Employers should note that a court’s analysis of retaliation claims may be flexible and stretch outside confines of oft-repeated prima facie cases. Discrimination and retaliation claims can stem from not only a failure to hire an applicant because of his or her protected characteristic or prior protected activity, but also for any disparate treatment in the way employers publicize or recruit for the position prior to the hiring decision.

EEOC Targets Employer Wellness Programs

Contributed by Jonathon Hoag

The U.S. Equal Employment Opportunity Commission (EEOC) recently announced that it has filed suit against a second employer alleging the employer’s wellness program is in violation of the Americans with Disabilities Act (ADA).  The EEOC’s first lawsuit of this kind was filed a couple months ago alleging the employer’s wellness program was not voluntary and the employee was discharged for failing to participate in the program.  The ADA concern is that wellness programs often require “medical examinations” and involve “disability-related inquiries,” so participation in these programs must be voluntary (or job-related and consistent with business necessity).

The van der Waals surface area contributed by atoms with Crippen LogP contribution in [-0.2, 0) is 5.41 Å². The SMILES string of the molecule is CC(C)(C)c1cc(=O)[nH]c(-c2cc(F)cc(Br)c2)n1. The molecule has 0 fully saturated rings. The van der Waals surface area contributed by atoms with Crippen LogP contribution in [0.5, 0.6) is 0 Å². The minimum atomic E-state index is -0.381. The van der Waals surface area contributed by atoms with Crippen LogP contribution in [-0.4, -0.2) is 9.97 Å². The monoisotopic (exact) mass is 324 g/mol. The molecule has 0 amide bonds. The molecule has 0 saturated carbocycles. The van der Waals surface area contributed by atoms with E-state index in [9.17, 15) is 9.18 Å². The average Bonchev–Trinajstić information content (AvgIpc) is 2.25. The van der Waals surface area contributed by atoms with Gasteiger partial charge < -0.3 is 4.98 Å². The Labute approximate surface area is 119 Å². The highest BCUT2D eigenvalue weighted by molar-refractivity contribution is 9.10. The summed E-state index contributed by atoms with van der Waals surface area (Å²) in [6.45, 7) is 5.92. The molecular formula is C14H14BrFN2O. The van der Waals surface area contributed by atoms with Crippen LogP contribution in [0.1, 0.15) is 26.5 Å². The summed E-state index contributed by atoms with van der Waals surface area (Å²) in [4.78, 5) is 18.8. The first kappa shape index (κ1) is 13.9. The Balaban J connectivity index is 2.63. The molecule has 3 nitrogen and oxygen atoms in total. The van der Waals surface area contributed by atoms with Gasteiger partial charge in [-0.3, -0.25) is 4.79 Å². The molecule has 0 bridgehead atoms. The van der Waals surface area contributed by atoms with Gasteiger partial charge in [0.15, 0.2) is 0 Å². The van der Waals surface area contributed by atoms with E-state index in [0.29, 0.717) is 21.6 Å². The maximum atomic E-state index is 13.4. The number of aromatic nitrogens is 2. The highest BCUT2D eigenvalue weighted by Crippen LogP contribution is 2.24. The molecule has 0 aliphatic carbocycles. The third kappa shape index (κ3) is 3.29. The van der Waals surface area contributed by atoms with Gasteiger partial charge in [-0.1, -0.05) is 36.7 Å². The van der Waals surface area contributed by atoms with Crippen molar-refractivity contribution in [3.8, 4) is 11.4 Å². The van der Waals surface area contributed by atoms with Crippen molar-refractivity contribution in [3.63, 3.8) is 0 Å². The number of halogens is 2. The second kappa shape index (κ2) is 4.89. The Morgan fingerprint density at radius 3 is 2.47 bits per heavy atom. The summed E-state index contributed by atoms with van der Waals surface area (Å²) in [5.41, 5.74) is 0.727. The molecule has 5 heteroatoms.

In the latest case, the EEOC alleges that the employer imposed significant penalties on non-participating employees, which eliminated the voluntary nature of the program.  The EEOC claims that employees who refused to participate faced cancellation of medical insurance or the requirement to pay the entire premium cost.  Employees who participated in the program maintained coverage and only had to pay 25% of the premium cost.  The EEOC acknowledged that voluntary wellness programs are lawful, but it is scrutinizing whether the program is truly voluntary.  According to the EEOC, if the employer places significant penalties on employees who choose not to participate (e.g., shifting 100% of the premium cost to such employees, disciplining employees, or cancelling medical insurance), the program is not voluntary.